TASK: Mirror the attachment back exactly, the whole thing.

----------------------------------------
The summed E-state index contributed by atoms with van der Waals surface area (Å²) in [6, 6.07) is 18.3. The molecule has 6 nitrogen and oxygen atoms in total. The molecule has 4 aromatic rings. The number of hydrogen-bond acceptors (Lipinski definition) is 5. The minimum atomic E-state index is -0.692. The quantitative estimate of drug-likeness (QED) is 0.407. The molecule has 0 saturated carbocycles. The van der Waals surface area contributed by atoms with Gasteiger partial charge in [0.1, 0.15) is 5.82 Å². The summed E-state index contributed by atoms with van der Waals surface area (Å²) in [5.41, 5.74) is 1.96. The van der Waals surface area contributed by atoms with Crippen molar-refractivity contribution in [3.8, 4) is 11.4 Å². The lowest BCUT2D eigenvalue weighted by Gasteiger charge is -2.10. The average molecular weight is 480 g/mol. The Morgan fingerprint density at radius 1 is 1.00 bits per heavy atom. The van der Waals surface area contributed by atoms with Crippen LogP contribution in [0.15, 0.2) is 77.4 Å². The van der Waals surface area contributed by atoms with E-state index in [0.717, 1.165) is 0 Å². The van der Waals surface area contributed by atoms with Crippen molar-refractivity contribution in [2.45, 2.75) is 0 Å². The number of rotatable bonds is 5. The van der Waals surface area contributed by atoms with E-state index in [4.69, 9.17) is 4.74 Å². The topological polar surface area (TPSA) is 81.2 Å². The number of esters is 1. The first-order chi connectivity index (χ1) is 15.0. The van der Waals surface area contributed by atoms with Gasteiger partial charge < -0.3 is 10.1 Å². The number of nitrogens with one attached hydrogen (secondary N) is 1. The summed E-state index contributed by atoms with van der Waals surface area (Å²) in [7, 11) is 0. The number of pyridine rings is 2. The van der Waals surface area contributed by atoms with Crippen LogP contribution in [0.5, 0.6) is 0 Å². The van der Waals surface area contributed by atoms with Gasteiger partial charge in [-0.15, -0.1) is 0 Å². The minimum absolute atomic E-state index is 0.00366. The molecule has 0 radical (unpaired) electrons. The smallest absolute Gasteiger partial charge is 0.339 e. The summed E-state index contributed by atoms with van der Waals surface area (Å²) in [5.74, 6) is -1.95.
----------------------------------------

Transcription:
The summed E-state index contributed by atoms with van der Waals surface area (Å²) in [6, 6.07) is 18.3. The molecule has 6 nitrogen and oxygen atoms in total. The molecule has 4 aromatic rings. The number of hydrogen-bond acceptors (Lipinski definition) is 5. The minimum atomic E-state index is -0.692. The quantitative estimate of drug-likeness (QED) is 0.407. The molecule has 0 saturated carbocycles. The van der Waals surface area contributed by atoms with Gasteiger partial charge in [0.1, 0.15) is 5.82 Å². The summed E-state index contributed by atoms with van der Waals surface area (Å²) in [5.41, 5.74) is 1.96. The van der Waals surface area contributed by atoms with Crippen molar-refractivity contribution in [3.8, 4) is 11.4 Å². The lowest BCUT2D eigenvalue weighted by Gasteiger charge is -2.10. The average molecular weight is 480 g/mol. The Morgan fingerprint density at radius 1 is 1.00 bits per heavy atom. The van der Waals surface area contributed by atoms with Crippen LogP contribution in [0.15, 0.2) is 77.4 Å². The van der Waals surface area contributed by atoms with E-state index in [0.717, 1.165) is 0 Å². The van der Waals surface area contributed by atoms with Crippen molar-refractivity contribution in [2.45, 2.75) is 0 Å². The number of rotatable bonds is 5. The van der Waals surface area contributed by atoms with E-state index in [4.69, 9.17) is 4.74 Å². The topological polar surface area (TPSA) is 81.2 Å². The number of esters is 1. The first-order chi connectivity index (χ1) is 15.0. The van der Waals surface area contributed by atoms with Gasteiger partial charge < -0.3 is 10.1 Å². The number of nitrogens with one attached hydrogen (secondary N) is 1. The summed E-state index contributed by atoms with van der Waals surface area (Å²) in [7, 11) is 0. The number of pyridine rings is 2. The van der Waals surface area contributed by atoms with Crippen LogP contribution in [0.5, 0.6) is 0 Å². The van der Waals surface area contributed by atoms with Gasteiger partial charge in [-0.15, -0.1) is 0 Å². The minimum absolute atomic E-state index is 0.00366. The molecule has 0 radical (unpaired) electrons. The smallest absolute Gasteiger partial charge is 0.339 e. The summed E-state index contributed by atoms with van der Waals surface area (Å²) in [5.74, 6) is -1.95.